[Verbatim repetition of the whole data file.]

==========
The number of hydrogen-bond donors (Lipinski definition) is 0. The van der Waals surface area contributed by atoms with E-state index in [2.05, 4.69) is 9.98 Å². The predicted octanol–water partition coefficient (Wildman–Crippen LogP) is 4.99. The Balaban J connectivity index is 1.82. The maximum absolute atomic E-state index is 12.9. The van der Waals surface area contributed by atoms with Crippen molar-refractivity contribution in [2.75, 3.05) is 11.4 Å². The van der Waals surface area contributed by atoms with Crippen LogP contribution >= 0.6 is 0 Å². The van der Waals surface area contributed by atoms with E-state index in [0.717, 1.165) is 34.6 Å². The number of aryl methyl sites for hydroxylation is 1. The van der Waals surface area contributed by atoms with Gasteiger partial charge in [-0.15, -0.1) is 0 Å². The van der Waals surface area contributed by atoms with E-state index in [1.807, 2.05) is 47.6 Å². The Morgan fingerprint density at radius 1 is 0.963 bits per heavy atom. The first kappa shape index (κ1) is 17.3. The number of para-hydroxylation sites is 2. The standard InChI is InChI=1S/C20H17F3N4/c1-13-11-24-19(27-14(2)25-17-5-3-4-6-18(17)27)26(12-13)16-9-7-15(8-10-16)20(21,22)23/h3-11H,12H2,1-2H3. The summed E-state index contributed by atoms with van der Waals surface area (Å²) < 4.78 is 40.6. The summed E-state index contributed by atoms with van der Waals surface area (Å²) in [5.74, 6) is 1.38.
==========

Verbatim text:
The number of hydrogen-bond donors (Lipinski definition) is 0. The van der Waals surface area contributed by atoms with E-state index in [2.05, 4.69) is 9.98 Å². The predicted octanol–water partition coefficient (Wildman–Crippen LogP) is 4.99. The Balaban J connectivity index is 1.82. The maximum absolute atomic E-state index is 12.9. The van der Waals surface area contributed by atoms with Crippen molar-refractivity contribution in [2.75, 3.05) is 11.4 Å². The van der Waals surface area contributed by atoms with Crippen LogP contribution >= 0.6 is 0 Å². The van der Waals surface area contributed by atoms with E-state index in [0.717, 1.165) is 34.6 Å². The number of aryl methyl sites for hydroxylation is 1. The van der Waals surface area contributed by atoms with Gasteiger partial charge in [-0.15, -0.1) is 0 Å². The van der Waals surface area contributed by atoms with E-state index in [1.807, 2.05) is 47.6 Å². The Morgan fingerprint density at radius 1 is 0.963 bits per heavy atom. The first kappa shape index (κ1) is 17.3. The number of para-hydroxylation sites is 2. The standard InChI is InChI=1S/C20H17F3N4/c1-13-11-24-19(27-14(2)25-17-5-3-4-6-18(17)27)26(12-13)16-9-7-15(8-10-16)20(21,22)23/h3-11H,12H2,1-2H3. The summed E-state index contributed by atoms with van der Waals surface area (Å²) < 4.78 is 40.6. The summed E-state index contributed by atoms with van der Waals surface area (Å²) in [5.74, 6) is 1.38.